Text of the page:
USC, Virginia Tech, Michigan, West Virginia, UCLA, and Cal had injuries. LSU, Ohio State, and Wisconsin had first year starters. Oklahoma didn't just have a first year starter, but a freshman starter. Texas' starter had a sophomore slump behind a suspect line. Florida was one school without a question mark behind center, but it had plenty of them on the other side of the ball.
Fast forward a year and look at the early preseason consensus for 2008. Of the top 10, only USC and LSU are breaking in a new starter. Expand it to the top 20, and that adds only Auburn, Wisconsin, and Penn State. Injuries will happen, of course, but there's no way to count those yet.
Basically, all of this decade's powers are ready to roll. Only LSU, and to a lesser extent, USC, aren't directly building on last year with roughly the same cast.
Another cause of instability in 2007 was the emergence of programs that had not been to the top either recently or at all. USF fell after not knowing how to deal with soaring, Kansas lost the only big game of its regular season, and Missouri couldn't beat Oklahoma.
Those teams have tasted the sky and in theory should be able to better handle its intoxicating effects. All three will have the chance to prove this true or untrue, especially when Kansas takes a trip down to Tampa to play the Bulls.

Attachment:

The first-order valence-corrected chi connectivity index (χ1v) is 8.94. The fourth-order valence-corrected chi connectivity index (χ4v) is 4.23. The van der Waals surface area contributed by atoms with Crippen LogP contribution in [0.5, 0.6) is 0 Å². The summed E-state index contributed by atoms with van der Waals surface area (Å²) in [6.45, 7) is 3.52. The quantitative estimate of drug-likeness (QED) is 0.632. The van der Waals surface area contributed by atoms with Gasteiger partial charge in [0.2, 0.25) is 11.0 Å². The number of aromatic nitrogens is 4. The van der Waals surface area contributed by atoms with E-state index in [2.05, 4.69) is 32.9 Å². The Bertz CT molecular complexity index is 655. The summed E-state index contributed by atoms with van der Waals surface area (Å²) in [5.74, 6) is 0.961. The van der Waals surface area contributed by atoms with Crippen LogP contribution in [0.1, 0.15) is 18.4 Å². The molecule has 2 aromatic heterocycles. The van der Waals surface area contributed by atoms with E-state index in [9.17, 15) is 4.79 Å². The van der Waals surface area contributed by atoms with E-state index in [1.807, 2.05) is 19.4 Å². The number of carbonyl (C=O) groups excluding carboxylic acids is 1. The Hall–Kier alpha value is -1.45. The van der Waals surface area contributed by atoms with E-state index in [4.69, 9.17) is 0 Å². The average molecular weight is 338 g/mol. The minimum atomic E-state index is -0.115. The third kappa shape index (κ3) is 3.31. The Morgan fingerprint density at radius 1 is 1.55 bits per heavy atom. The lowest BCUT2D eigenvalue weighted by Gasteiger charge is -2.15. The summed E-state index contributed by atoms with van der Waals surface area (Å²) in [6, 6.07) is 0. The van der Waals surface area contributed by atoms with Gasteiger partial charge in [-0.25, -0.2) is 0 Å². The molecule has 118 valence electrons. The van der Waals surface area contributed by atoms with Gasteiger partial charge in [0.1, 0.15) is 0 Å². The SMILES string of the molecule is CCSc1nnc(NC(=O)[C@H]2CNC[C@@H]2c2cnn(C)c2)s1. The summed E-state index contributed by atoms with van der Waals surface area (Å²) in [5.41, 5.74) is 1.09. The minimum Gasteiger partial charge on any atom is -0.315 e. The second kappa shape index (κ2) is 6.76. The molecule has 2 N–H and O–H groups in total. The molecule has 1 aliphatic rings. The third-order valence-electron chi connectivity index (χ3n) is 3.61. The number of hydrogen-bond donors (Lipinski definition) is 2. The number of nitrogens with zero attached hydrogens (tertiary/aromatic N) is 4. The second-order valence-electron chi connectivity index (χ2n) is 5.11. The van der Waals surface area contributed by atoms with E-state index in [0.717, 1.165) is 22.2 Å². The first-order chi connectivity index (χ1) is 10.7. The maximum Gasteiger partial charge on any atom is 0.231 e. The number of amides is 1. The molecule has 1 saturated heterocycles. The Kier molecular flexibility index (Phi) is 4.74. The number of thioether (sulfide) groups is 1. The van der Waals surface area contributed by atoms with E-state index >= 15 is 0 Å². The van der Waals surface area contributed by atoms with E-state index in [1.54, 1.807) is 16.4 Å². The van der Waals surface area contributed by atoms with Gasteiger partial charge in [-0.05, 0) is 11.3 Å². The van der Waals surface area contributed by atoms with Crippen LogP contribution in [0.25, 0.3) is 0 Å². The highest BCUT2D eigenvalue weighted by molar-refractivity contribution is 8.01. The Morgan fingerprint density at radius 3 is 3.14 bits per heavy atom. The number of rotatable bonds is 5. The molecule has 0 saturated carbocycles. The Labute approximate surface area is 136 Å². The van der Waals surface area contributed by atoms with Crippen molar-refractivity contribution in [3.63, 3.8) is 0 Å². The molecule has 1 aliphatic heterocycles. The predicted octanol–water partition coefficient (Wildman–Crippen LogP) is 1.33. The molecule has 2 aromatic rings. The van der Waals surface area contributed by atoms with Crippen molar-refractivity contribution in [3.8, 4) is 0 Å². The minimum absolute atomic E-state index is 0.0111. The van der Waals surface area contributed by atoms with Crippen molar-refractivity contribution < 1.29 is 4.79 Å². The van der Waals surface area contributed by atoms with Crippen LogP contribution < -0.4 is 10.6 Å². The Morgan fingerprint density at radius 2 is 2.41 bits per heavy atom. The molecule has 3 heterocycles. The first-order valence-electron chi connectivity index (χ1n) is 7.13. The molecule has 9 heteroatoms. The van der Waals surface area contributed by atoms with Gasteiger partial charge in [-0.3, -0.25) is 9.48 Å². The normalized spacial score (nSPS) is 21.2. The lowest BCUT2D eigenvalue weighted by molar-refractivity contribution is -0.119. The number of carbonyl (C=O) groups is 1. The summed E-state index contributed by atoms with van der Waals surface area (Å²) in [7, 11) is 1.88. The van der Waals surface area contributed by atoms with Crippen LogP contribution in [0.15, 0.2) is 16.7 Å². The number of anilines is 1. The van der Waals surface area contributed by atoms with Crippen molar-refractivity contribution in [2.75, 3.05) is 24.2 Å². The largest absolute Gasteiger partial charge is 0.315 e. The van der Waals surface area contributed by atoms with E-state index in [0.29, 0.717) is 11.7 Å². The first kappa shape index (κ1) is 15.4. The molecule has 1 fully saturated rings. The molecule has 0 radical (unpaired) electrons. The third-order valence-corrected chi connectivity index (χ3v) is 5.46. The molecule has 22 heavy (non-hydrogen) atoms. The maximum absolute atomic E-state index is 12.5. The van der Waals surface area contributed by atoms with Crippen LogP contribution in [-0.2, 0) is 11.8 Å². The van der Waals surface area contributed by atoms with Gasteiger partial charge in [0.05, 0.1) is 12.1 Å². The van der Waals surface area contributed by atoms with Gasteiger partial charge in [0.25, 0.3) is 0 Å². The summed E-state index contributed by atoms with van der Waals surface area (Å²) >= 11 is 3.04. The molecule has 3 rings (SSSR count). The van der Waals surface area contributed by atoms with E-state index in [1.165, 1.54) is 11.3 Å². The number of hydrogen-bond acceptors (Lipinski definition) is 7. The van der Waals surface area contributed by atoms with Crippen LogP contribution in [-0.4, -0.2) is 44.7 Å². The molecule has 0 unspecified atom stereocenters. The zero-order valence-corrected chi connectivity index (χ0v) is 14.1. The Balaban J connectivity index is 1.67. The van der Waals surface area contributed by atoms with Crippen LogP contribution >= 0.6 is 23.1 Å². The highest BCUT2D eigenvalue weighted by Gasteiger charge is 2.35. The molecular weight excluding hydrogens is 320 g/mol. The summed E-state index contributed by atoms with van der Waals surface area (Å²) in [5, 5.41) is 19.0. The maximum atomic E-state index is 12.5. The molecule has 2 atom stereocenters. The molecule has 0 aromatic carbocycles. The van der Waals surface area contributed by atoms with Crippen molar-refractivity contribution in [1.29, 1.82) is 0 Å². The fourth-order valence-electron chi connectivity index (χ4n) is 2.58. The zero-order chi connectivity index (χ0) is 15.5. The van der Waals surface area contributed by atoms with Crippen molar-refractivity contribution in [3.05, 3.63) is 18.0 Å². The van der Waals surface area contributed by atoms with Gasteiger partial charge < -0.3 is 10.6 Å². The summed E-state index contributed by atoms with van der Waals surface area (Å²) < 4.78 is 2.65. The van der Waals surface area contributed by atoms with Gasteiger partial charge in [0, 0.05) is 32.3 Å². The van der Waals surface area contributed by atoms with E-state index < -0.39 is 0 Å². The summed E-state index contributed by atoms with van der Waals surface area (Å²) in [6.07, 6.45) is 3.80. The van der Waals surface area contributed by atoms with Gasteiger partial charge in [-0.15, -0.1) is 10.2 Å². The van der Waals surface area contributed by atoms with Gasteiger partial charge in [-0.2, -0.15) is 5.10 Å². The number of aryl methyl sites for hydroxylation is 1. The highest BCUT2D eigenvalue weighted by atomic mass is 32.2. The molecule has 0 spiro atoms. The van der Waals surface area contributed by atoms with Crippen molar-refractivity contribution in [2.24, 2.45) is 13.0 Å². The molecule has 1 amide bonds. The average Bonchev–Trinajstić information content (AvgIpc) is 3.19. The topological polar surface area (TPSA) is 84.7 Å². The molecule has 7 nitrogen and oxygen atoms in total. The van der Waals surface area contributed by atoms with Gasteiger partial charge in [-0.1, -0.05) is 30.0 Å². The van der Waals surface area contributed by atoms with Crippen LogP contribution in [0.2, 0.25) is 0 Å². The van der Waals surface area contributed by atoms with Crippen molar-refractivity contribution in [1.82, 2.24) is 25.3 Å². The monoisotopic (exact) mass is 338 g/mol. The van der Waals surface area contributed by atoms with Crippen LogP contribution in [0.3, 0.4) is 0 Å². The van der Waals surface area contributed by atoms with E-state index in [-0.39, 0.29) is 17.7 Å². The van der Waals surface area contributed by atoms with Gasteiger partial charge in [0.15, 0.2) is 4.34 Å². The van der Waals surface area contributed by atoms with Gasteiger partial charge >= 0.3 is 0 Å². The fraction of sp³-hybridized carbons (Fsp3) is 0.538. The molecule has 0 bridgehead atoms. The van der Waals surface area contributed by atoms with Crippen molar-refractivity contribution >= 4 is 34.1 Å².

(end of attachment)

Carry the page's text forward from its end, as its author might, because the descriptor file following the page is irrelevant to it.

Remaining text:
A Historical Note
Being a native Floridian, I tend to relate things to hurricanes.
Hurricanes are cyclical phenomena, gradually changing from less to more to less frequent. As with everything that is cyclical, you sometimes end up with a big peak or big valley if things align properly.
The 2005 season was horrifically bad, and many predicted it would usher in a new era of megastorms that would ravage the U.S. for years to come. Instead, the 2006 and 2007 seasons were relatively quiet, and (knock on wood) 2008 has been quiet thus far too. Things even out and regress to the mean.
College football is also a cyclical thing. Powers come and go, some more quickly than others, and every now and then you get a peak or a valley. The 2007 season was a valley for powers being able to control the sport, and some have speculated that it ushered in a new era of parity and craziness in the polls.
A lot of things had to come together to enable 2007 to play out the way it did. The last time we had no one finish the year undefeated was 2003. In 2004, there were no fewer than five undefeated teams before the bowls. Things took a swing in the opposite direction to even out the prior year.
That is exactly what will happen in 2008. We will see at least one BCS conference champ go undefeated, if not more. We may not even see a BCS conference champ with two losses, depending on how the ACC works itself out. BYU or maybe Utah could go unbeaten in the MWC, and Boise State or Fresno State could do the same in the WAC.
The 2007 BCS bowls were a picture of craziness: Boise State upset Oklahoma, Florida shocked everyone by beating Ohio State by 27, and Wake Forest actually made the Orange Bowl. It almost symbolically ushered in the craziness that was the 2007 regular season.
The 2008 BCS bowls were completely different. The better team in four of the five bowls flexed its muscles and won in impressive fashion. I believe that they symbolically paved the way for a 2008 where the insanity stops.
Batman has caught the Joker, and order will be restored.